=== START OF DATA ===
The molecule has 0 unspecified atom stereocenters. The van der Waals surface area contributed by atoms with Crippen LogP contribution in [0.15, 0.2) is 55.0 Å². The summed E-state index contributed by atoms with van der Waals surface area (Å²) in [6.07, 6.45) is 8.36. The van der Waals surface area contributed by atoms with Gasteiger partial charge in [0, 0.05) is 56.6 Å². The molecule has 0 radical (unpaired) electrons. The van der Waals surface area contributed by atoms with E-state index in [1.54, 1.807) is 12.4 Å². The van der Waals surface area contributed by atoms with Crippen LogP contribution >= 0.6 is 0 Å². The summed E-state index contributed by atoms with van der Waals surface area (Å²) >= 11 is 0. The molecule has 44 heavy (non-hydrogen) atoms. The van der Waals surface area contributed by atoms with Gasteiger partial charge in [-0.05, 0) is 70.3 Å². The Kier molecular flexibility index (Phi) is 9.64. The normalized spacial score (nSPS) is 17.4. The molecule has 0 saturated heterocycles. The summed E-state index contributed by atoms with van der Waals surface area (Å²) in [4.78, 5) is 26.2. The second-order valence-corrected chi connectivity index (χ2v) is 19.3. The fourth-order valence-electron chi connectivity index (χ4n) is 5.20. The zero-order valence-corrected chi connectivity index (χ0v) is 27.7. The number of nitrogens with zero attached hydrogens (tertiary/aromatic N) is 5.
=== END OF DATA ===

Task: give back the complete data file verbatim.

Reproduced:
The molecule has 0 unspecified atom stereocenters. The van der Waals surface area contributed by atoms with Crippen LogP contribution in [0.15, 0.2) is 55.0 Å². The summed E-state index contributed by atoms with van der Waals surface area (Å²) in [6.07, 6.45) is 8.36. The van der Waals surface area contributed by atoms with Gasteiger partial charge in [0, 0.05) is 56.6 Å². The molecule has 0 radical (unpaired) electrons. The van der Waals surface area contributed by atoms with E-state index in [1.54, 1.807) is 12.4 Å². The van der Waals surface area contributed by atoms with Crippen LogP contribution >= 0.6 is 0 Å². The summed E-state index contributed by atoms with van der Waals surface area (Å²) >= 11 is 0. The molecule has 44 heavy (non-hydrogen) atoms. The van der Waals surface area contributed by atoms with Gasteiger partial charge in [-0.05, 0) is 70.3 Å². The Kier molecular flexibility index (Phi) is 9.64. The normalized spacial score (nSPS) is 17.4. The molecule has 0 saturated heterocycles. The summed E-state index contributed by atoms with van der Waals surface area (Å²) in [4.78, 5) is 26.2. The second-order valence-corrected chi connectivity index (χ2v) is 19.3. The fourth-order valence-electron chi connectivity index (χ4n) is 5.20. The zero-order valence-corrected chi connectivity index (χ0v) is 27.7. The number of nitrogens with zero attached hydrogens (tertiary/aromatic N) is 5.